|Since 1990s when the T2-weighted ultrafast sequences were developed, fetal MRI on clinical scanners has increasingly been realized as a powerful imaging tool and applied for studying the brain abnormalities and the potential of neurodevelopmental disabilities in vivo [1-5]. Performing fetal MRI can provide additional information for diagnosed or suspected pathologies that are not apparent on ultrasound [6-25]. The limitations and challenges of current fetal MRI include RF safety caused mainly by RF deposition (Specific Absorption Rate, SAR), limited sensitivity, fetal motion and the small size of fetal brain structure. Due to the nature of slow acquisition in the conventional MR imaging, motion artifacts have been one of the major issues in MRI, particularly when imaging normally mobile fetuses. Over the years, tremendous research efforts have been made to lessen motion effects in conventional slow MR imaging acquisition [26-29]. In fetal imaging, because of the small structure, especially in the brain, the optimal resolution required to establish a diagnosis is usually lower than 1 mm generally. In addition, the Field Of View (FOV) of fetal MRI has to be large enough to cover not only the fetus but also the maternal body in order to avoid fold-over artifacts. This FOV enlargement increases acquisition time up to 50% to remain the high resolution requirement. With the advent of the fast imaging techniques such as parallel imaging and compressed sensing, parallel excitation for image homogenization and SAR optimization, and novel and efficient RF hardware techniques, it is possible to develop new strategies for ultrafast fetal MR imaging with high spatial resolution, low SAR and reduced motion artifacts, and translate those advanced imaging technologies to clinical fetal imaging.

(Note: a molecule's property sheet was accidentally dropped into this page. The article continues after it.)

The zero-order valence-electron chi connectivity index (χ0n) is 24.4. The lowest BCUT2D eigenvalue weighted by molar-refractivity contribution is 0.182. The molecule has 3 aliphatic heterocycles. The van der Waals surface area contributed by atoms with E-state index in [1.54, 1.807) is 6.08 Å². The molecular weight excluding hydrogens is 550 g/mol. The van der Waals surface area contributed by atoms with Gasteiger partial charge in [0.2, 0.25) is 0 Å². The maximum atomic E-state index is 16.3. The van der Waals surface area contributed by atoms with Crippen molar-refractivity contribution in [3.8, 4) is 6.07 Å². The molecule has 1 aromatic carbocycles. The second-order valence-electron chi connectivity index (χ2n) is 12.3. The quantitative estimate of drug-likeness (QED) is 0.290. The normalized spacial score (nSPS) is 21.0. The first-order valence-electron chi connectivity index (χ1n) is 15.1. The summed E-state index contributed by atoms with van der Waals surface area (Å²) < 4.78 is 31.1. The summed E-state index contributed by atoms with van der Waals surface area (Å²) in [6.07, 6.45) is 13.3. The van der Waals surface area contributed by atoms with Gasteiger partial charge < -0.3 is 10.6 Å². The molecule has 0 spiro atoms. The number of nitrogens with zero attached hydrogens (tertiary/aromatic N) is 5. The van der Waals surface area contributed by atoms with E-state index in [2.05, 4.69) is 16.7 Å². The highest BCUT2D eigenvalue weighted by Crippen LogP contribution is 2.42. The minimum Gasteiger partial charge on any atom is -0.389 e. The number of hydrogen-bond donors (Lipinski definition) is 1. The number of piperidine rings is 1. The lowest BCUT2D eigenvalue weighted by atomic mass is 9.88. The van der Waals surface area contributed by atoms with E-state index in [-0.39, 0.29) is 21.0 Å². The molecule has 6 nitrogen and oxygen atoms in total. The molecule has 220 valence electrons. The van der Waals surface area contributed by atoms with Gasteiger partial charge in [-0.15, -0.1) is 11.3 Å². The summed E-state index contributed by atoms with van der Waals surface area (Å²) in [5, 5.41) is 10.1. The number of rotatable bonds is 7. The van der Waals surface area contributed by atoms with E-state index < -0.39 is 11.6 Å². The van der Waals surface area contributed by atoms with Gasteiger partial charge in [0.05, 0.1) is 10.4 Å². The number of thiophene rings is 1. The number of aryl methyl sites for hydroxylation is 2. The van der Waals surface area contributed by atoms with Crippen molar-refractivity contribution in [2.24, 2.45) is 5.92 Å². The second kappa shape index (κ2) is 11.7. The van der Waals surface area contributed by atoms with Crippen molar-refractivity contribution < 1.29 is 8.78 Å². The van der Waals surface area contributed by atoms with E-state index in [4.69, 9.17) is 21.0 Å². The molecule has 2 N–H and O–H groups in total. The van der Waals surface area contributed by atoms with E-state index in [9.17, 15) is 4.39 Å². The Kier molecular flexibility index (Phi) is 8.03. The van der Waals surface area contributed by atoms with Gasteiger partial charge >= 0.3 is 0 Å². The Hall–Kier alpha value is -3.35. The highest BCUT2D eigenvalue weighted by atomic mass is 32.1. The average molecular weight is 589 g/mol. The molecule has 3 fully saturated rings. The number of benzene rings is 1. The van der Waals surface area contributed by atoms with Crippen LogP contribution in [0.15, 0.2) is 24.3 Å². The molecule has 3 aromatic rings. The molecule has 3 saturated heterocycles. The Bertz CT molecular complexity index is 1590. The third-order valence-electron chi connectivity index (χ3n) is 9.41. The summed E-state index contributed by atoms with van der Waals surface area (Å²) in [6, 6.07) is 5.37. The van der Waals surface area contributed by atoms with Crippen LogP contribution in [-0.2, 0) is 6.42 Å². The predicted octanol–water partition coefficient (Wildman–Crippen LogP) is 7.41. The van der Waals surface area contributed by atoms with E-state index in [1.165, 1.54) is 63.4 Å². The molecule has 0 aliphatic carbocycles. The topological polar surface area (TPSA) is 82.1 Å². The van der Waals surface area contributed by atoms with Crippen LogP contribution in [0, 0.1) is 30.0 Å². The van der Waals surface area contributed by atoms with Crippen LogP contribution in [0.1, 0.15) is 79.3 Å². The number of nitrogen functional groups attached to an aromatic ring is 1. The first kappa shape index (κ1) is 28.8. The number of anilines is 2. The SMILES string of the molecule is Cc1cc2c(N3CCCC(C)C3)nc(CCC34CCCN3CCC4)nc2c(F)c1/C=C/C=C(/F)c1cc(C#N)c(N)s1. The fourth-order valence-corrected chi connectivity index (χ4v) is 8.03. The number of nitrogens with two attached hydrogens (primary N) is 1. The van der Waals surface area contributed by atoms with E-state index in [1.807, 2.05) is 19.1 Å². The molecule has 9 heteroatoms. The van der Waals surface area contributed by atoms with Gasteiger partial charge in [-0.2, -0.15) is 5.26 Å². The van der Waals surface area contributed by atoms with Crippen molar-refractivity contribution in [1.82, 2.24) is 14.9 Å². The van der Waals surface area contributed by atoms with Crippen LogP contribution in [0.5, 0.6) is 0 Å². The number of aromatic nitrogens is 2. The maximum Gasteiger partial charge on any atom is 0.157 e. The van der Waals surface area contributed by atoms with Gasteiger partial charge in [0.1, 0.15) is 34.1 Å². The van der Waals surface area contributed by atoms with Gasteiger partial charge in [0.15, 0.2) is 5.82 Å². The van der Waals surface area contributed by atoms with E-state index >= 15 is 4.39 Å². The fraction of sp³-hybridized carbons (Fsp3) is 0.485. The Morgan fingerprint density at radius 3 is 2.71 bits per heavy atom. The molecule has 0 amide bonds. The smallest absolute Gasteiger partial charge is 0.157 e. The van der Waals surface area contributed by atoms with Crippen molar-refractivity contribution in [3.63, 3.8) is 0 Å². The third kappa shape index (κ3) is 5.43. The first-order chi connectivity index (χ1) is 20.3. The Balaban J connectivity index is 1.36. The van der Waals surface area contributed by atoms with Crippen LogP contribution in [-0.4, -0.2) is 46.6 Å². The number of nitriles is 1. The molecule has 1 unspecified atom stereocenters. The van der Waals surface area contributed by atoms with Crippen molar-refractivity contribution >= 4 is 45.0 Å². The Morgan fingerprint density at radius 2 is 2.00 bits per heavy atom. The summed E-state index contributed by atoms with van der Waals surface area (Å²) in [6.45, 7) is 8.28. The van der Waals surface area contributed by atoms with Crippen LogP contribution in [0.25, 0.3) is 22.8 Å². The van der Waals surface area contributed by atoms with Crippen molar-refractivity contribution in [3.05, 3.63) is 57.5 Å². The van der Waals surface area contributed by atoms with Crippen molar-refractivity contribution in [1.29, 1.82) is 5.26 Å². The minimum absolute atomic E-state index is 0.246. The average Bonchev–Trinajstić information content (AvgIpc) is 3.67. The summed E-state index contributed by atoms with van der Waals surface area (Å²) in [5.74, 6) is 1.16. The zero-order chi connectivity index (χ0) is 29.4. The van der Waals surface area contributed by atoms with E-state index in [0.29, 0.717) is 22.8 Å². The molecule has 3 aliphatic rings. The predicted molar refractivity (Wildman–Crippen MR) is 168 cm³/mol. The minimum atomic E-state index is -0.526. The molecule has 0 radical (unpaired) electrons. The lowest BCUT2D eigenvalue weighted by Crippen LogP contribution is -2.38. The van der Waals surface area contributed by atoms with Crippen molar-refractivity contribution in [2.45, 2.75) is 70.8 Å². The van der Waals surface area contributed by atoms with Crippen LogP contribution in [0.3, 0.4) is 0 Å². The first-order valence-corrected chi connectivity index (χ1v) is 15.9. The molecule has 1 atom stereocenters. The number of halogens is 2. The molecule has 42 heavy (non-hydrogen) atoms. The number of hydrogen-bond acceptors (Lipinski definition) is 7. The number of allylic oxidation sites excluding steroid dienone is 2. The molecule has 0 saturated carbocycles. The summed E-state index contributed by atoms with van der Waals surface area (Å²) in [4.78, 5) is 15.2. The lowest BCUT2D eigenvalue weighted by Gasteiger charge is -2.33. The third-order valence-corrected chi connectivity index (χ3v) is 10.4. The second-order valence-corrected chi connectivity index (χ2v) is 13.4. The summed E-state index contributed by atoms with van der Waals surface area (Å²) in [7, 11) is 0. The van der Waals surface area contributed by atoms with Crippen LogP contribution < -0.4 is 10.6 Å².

|In RF hardware aspects of current fetal MRI, because of lack of dedicated RF coil arrays available for fetal imaging, commercial torso or cardiac phased arrays for adults are routinely used instead. Although those substitutes can provide reasonable quality of images, they are not optimized for SNR, safety, and imaging speed for fetal imaging due to the limited coil elements, coverage and filling factor. Current research [30,31] has demonstrated that dedicated fetal RF arrays with the use of parallel imaging reconstruction algorithms are capable of improving image quality and safety for fetal MRI. The results indicate fetal arrays can improve SNR and B1 homogeneity by increasing the number of coil elements and the filling factor. The artifacts of parallel reconstructed images and g-factors are reduced dramatically with the use of the dedicated fetal RF arrays.